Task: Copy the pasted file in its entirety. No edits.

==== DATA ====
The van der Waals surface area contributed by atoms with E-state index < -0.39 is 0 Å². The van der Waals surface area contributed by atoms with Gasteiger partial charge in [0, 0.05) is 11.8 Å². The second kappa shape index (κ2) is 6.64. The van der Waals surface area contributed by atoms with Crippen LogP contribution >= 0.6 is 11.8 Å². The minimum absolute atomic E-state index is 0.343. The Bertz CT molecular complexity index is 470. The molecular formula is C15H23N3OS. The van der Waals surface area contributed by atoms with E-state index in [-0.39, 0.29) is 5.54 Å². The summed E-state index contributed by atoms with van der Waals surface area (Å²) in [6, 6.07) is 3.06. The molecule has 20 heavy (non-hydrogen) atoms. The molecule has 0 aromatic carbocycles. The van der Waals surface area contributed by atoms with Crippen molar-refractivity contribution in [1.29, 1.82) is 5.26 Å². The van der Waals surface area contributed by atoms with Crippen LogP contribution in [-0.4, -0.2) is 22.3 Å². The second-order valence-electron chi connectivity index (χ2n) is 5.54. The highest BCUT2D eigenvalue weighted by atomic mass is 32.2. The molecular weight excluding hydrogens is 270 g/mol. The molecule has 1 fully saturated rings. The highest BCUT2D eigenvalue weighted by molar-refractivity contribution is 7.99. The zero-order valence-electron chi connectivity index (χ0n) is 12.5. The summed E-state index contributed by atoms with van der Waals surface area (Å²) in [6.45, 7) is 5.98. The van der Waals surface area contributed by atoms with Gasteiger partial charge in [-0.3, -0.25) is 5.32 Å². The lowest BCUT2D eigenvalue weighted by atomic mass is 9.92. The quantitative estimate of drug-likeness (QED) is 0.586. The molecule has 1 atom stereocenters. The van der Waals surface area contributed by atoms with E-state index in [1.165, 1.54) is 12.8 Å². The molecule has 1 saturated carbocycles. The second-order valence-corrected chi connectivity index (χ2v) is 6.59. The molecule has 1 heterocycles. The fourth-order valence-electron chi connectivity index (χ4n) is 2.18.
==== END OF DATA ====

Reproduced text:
The van der Waals surface area contributed by atoms with E-state index < -0.39 is 0 Å². The van der Waals surface area contributed by atoms with Gasteiger partial charge in [0, 0.05) is 11.8 Å². The second kappa shape index (κ2) is 6.64. The van der Waals surface area contributed by atoms with Crippen LogP contribution >= 0.6 is 11.8 Å². The minimum absolute atomic E-state index is 0.343. The Bertz CT molecular complexity index is 470. The molecular formula is C15H23N3OS. The van der Waals surface area contributed by atoms with E-state index in [-0.39, 0.29) is 5.54 Å². The summed E-state index contributed by atoms with van der Waals surface area (Å²) in [6, 6.07) is 3.06. The molecule has 20 heavy (non-hydrogen) atoms. The molecule has 0 aromatic carbocycles. The van der Waals surface area contributed by atoms with Crippen molar-refractivity contribution in [1.29, 1.82) is 5.26 Å². The van der Waals surface area contributed by atoms with Crippen LogP contribution in [-0.4, -0.2) is 22.3 Å². The second-order valence-electron chi connectivity index (χ2n) is 5.54. The highest BCUT2D eigenvalue weighted by atomic mass is 32.2. The molecular weight excluding hydrogens is 270 g/mol. The molecule has 1 fully saturated rings. The highest BCUT2D eigenvalue weighted by molar-refractivity contribution is 7.99. The zero-order valence-electron chi connectivity index (χ0n) is 12.5. The summed E-state index contributed by atoms with van der Waals surface area (Å²) in [6.45, 7) is 5.98. The van der Waals surface area contributed by atoms with Gasteiger partial charge in [-0.3, -0.25) is 5.32 Å². The lowest BCUT2D eigenvalue weighted by atomic mass is 9.92. The quantitative estimate of drug-likeness (QED) is 0.586. The molecule has 1 atom stereocenters. The van der Waals surface area contributed by atoms with E-state index in [1.165, 1.54) is 12.8 Å². The molecule has 1 saturated carbocycles. The second-order valence-corrected chi connectivity index (χ2v) is 6.59. The molecule has 1 heterocycles. The fourth-order valence-electron chi connectivity index (χ4n) is 2.18.